Varos Boyajyan’s family waits with the mobile phone nearby, hoping to hear from the family’s eldest son, who has been deployed to Nagorno-Karabakh since fighting started two weeks ago between Armenia and Azerbaijan. Eight days ago, 24-year-old Boyajyan, who spent his formative years in Kolkata, went to the local military office in Yerevan to volunteer in the Armenian military, so that he could do something for his country just like his older brother.
The latest fighting between the two countries over the disputed region has prompted dozens of Armenian army reservists and volunteers between the ages of 20 and 60 to wait in long lines outside army offices to sign up for deployment, with those who have been selected, boarding buses headed towards the Nagorno-Karabakh border.
“My brother was just enjoying life in Armenia. Suddenly this situation happened,” he says. “He just woke up one morning and said he was going to go (to the army). My parents were shocked, but he just wore his clothes and left.”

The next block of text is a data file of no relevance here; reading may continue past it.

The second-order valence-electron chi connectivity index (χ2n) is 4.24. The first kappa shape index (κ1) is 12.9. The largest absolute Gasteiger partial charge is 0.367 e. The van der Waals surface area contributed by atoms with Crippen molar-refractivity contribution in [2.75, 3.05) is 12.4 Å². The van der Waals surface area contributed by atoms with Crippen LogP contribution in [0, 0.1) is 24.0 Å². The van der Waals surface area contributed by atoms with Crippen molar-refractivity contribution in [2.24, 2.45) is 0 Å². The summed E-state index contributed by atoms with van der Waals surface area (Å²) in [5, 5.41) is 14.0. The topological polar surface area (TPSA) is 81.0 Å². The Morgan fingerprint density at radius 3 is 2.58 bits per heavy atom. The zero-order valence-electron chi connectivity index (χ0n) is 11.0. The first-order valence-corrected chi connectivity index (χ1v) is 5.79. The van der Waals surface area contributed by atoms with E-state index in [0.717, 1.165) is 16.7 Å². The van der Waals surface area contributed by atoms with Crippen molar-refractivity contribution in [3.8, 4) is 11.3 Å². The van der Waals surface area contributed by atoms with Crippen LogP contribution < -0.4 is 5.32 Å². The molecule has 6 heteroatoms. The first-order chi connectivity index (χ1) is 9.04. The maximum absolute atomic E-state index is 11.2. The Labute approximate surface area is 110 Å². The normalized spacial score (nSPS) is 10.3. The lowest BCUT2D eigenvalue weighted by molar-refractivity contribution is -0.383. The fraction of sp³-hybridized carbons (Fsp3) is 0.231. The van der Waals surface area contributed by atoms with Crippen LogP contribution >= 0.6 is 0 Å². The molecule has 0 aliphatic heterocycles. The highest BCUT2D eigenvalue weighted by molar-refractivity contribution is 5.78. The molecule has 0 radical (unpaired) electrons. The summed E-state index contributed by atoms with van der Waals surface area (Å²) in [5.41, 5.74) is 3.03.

Boyajyan’s brother went to register on the third day of fighting and was immediately enlisted for active duty. “He calls once a day. Today he called and said he was fine. But we can see the situation for ourselves.” Boyajyan had completed his mandatory 24-month military service in July last year, and by law, can only volunteer to serve in the army since he was discharged recently. “I am waiting for orders to join.”
Boyajyan studied at the 199-year-old Armenian College and Philanthropic Academy in Kolkata, one of the most important centers for primary education for the Armenian diaspora. He completed his high school education at La Martiniere in the city, another institution that many Armenians turn to for their final school years. In 2017, immediately after he returned to Yerevan from Kolkata, Boyajyan joined the military.
The earliest presence of Armenians in India can be traced to the late 8th century, and over the years, assimilation led to the development of a unique Indian-Armenian community. Although this community was largely centered around Kolkata for centuries, over the past three decades, their numbers have dwindled, with many relocating to Armenia, the US, Australia and the UK. Today, the Armenian College in Kolkata is one of the most important centers for primary education for the Armenian diaspora and the approximately 200 students who are enrolled in the institution, along with the city’s Armenian church, are preserving the community’s heritage, traditions and culture.